Second, the process of choosing the new Under Secretary-General will begin before the end of this year, and it must be as "transparent and global" as the Reform Panel recommended. Indeed, they went even further to signal that revolutionary change is needed; they made it clear that the choice should be "demonstrably" open to candidates from outside the United Nations as well as to internal candidates. There can be no assumption made by anyone, that any particular person is entitled to the job. A huge amount rides on the choice of the incumbent: she will be the first leader of the most powerful women's agency in the world. This cannot be a case of simple bureaucratic elevation. The candidate selected must be the best possible mobilizer, fundraiser, manager and visionary the world has to offer, from any corner of the globe.
Third, since gender equality hasn't been achieved in any nation on earth, the new agency must have a powerful presence at country level. This is the sine qua non for success, and that's why significant resources are crucial. The new women's agency must be able to carry out targeted programmes for women within countries, and have enough staff and heft to influence and aid government policy, and equally to advise and influence the rest of the UN team within developing countries.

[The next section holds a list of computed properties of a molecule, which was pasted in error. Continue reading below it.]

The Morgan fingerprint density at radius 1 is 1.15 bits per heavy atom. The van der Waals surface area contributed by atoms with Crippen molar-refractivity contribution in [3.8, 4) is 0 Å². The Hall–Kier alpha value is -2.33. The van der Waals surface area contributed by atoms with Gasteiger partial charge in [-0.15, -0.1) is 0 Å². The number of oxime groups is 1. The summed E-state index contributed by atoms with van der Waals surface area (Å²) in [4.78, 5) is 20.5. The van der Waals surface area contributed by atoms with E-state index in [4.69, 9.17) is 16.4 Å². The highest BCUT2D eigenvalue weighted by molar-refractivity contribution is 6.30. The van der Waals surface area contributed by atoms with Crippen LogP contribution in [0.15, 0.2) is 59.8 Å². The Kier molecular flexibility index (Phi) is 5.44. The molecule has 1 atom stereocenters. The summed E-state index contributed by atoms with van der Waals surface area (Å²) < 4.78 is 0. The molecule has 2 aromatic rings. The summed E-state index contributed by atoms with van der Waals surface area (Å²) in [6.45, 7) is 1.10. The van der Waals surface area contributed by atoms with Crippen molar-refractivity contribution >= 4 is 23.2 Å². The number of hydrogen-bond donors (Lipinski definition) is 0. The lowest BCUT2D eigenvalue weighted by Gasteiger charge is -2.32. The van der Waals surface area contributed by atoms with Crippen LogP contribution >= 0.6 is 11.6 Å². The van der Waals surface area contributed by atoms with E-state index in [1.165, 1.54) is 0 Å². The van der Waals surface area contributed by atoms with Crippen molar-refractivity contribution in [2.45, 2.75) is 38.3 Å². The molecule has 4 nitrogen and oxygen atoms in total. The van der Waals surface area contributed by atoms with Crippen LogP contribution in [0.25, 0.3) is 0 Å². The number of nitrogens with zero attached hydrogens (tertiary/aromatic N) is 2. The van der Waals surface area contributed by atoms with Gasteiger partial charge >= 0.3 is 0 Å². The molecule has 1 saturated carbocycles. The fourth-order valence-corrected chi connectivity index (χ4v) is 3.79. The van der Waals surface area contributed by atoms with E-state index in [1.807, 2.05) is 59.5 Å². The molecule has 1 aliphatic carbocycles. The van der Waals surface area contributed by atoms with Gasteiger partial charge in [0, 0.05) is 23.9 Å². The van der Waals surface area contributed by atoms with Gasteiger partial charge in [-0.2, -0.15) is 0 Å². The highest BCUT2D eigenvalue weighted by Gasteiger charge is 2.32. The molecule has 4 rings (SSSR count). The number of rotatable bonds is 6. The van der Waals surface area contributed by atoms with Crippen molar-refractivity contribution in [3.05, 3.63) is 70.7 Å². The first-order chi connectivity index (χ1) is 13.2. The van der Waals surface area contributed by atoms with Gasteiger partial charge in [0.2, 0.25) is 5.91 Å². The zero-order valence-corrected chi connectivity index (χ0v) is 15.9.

In my experience in Africa, the UN's support for the needs and rights of women at country level has been little more than a sham. How could it be otherwise, with no staff and no money and such thinly spread expertise?
My closest colleagues and I have of course been preoccupied with HIV/AIDS these last several years. We believe real progress is possible: that when this women's agency comes into being, it will significantly reduce the carnage of the pandemic. It will turn the corner for women at the grassroots by supporting the activist groups in every country, and their participation as partners on policy and programmes. It would confront all the most grievous issues, from sexual violence to onerous burdens of care and the desperate need for facilities to prevent mother-to-child transmission. It would be a growing salvation for the women of Africa, including those whose voices are so seldom heard; the young and the old.
But there's much more to it than that. The new agency, according to the recommendations of the High-Level Panel, would help to implement the Beijing Platform of Action and give impetus to "Resolution 1325," the landmark UN Security Council resolution that -- in theory -- gave to women their rightful roles in peace talks and peace building.
We're talking about what could be the most dramatic breakthrough for women in the history of the United Nations. It should galvanize activists around the world. The proposal of an international agency for women is not so much an idea whose time has come, as an idea whose time is sixty years late in coming.
Stephen Lewis is the UN Special Envoy for HIV/AIDS in Africa.